Detection and Site Localization of Phosphorylcholine-Modified Peptides by NanoLC-ESI-MS/MS Using Precursor Ion Scanning and Multiple Reaction Monitoring Experiments.

Journal of the American Society for Mass Spectrometry

PubMedID: 25487775

Timm T, Lenz C, Merkel D, Sadiffo C, Grabitzki J, Klein J, Lochnit G. Detection and Site Localization of Phosphorylcholine-Modified Peptides by NanoLC-ESI-MS/MS Using Precursor Ion Scanning and Multiple Reaction Monitoring Experiments. J Am Soc Mass Spectrom. 2014;.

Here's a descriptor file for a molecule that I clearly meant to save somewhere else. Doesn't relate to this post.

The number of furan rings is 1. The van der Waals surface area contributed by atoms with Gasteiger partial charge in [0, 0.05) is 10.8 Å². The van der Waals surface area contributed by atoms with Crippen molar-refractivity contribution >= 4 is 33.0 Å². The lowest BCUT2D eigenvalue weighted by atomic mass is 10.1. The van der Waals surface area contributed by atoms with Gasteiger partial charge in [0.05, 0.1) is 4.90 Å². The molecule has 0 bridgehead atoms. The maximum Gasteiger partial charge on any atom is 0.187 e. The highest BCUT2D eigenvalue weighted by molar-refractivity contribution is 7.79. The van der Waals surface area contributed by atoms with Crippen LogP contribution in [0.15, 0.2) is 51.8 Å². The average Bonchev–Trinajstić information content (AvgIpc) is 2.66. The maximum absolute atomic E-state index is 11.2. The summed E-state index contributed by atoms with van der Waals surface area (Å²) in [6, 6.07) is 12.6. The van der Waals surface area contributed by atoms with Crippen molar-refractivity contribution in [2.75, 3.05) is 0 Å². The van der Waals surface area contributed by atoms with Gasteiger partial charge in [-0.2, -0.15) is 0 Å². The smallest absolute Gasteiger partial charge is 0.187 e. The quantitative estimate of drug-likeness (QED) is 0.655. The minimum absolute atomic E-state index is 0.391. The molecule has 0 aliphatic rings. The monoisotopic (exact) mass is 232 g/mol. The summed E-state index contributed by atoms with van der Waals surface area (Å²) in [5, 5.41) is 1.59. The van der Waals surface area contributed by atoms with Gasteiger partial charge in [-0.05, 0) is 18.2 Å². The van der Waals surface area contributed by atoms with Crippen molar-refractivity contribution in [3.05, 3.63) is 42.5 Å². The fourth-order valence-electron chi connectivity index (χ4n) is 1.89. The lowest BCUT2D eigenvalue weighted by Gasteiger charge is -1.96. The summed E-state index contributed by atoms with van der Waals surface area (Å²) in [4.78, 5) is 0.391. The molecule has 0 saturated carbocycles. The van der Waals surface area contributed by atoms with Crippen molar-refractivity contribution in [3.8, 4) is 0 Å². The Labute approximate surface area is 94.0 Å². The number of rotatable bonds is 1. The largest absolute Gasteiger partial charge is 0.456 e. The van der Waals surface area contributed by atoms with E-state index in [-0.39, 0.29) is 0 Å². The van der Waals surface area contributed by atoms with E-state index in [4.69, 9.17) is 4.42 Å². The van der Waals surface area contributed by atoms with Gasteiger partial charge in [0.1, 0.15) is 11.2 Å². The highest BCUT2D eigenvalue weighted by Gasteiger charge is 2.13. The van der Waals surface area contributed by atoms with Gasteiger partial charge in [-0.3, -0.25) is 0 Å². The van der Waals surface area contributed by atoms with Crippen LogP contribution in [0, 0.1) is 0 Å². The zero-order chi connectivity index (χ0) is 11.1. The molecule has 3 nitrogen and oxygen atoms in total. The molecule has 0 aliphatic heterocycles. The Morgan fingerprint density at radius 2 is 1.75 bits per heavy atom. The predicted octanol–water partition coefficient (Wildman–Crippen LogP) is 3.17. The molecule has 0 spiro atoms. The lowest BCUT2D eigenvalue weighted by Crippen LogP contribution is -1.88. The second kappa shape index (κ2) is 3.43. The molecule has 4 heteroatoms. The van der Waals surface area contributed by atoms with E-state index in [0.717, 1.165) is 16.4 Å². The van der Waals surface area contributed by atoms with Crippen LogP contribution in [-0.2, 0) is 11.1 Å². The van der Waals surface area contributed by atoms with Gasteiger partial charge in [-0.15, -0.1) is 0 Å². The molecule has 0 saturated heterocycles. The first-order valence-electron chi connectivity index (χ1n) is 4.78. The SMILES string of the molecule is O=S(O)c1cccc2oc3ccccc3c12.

Phosphorylcholine (PC)-modified biomolecules like lipopolysaccharides, glycosphingolipids, and (glyco)proteins are widespread, highly relevant antigens of parasites, since this small hapten shows potent immunomodulatory capacity, which allows the establishment of long-lasting infections of the host. Especially for PC-modified proteins, structural data is rare because of the zwitterionic nature of the PC substituent, resulting in low sensitivities and unusual but characteristic fragmentation patterns. We have developed a targeted mass spectrometric approach using hybrid triple quadrupole/linear ion trap (QTRAP) mass spectrometry coupled to nanoflow chromatography for the sensitive detection of PC-modified peptides from complex proteolytic digests, and the localization of the PC-modification within the peptide backbone. In a first step, proteolytic digests are screened using precursor ion scanning for the marker ions of choline (m/z 104.1) and phosphorylcholine (m/z 184.1) to establish the presence of PC-modified peptides. Potential PC-modified precursors are then subjected to a second analysis using multiple reaction monitoring (MRM)-triggered product ion spectra for the identification and site localization of the modified peptides. The approach was first established using synthetic PC-modified synthetic peptides and PC-modified model digests. Following the optimization of key parameters, we then successfully applied the method to the detection of PC-peptides in the background of a proteolytic digest of a whole proteome. This methodological invention will greatly facilitate the detection of PC-substituted biomolecules and their structural analysis.